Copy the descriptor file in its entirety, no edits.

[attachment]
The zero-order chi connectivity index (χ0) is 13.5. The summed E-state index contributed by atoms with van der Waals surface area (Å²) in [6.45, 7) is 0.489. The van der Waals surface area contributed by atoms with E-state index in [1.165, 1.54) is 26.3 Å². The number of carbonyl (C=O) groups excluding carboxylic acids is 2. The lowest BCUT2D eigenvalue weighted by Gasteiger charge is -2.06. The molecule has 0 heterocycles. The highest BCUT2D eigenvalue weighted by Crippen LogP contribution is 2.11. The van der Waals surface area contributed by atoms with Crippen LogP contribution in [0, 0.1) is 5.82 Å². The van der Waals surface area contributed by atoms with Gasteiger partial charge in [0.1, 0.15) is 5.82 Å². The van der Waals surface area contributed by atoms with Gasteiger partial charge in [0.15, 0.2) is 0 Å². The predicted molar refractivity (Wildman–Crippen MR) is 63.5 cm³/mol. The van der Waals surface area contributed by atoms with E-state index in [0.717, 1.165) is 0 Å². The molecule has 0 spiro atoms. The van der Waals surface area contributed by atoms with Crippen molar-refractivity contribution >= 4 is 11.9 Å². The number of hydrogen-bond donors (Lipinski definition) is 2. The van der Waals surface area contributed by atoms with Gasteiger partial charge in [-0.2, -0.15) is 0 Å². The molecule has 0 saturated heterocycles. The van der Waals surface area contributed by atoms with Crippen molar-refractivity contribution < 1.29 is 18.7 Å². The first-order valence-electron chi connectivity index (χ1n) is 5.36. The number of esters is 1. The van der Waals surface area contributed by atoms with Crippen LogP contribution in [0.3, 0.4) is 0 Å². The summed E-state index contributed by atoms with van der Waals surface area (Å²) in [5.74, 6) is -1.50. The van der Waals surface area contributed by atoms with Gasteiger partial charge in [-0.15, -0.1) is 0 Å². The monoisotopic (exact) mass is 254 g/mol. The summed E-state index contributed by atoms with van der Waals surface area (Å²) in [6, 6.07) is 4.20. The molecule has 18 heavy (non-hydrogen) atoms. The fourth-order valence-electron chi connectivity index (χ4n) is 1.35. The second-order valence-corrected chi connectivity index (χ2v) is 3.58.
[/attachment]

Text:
The zero-order chi connectivity index (χ0) is 13.5. The summed E-state index contributed by atoms with van der Waals surface area (Å²) in [6.45, 7) is 0.489. The van der Waals surface area contributed by atoms with E-state index in [1.165, 1.54) is 26.3 Å². The number of carbonyl (C=O) groups excluding carboxylic acids is 2. The lowest BCUT2D eigenvalue weighted by Gasteiger charge is -2.06. The molecule has 0 heterocycles. The highest BCUT2D eigenvalue weighted by Crippen LogP contribution is 2.11. The van der Waals surface area contributed by atoms with Crippen LogP contribution in [0, 0.1) is 5.82 Å². The van der Waals surface area contributed by atoms with Gasteiger partial charge in [0.1, 0.15) is 5.82 Å². The van der Waals surface area contributed by atoms with Gasteiger partial charge in [0.15, 0.2) is 0 Å². The predicted molar refractivity (Wildman–Crippen MR) is 63.5 cm³/mol. The van der Waals surface area contributed by atoms with E-state index in [0.717, 1.165) is 0 Å². The molecule has 0 spiro atoms. The van der Waals surface area contributed by atoms with Crippen molar-refractivity contribution >= 4 is 11.9 Å². The number of hydrogen-bond donors (Lipinski definition) is 2. The van der Waals surface area contributed by atoms with Gasteiger partial charge in [-0.2, -0.15) is 0 Å². The molecule has 0 saturated heterocycles. The van der Waals surface area contributed by atoms with Crippen molar-refractivity contribution < 1.29 is 18.7 Å². The first-order valence-electron chi connectivity index (χ1n) is 5.36. The number of esters is 1. The van der Waals surface area contributed by atoms with Crippen LogP contribution in [0.3, 0.4) is 0 Å². The summed E-state index contributed by atoms with van der Waals surface area (Å²) in [5.74, 6) is -1.50. The van der Waals surface area contributed by atoms with Gasteiger partial charge in [-0.15, -0.1) is 0 Å². The monoisotopic (exact) mass is 254 g/mol. The summed E-state index contributed by atoms with van der Waals surface area (Å²) in [6, 6.07) is 4.20. The molecule has 18 heavy (non-hydrogen) atoms. The fourth-order valence-electron chi connectivity index (χ4n) is 1.35. The second-order valence-corrected chi connectivity index (χ2v) is 3.58.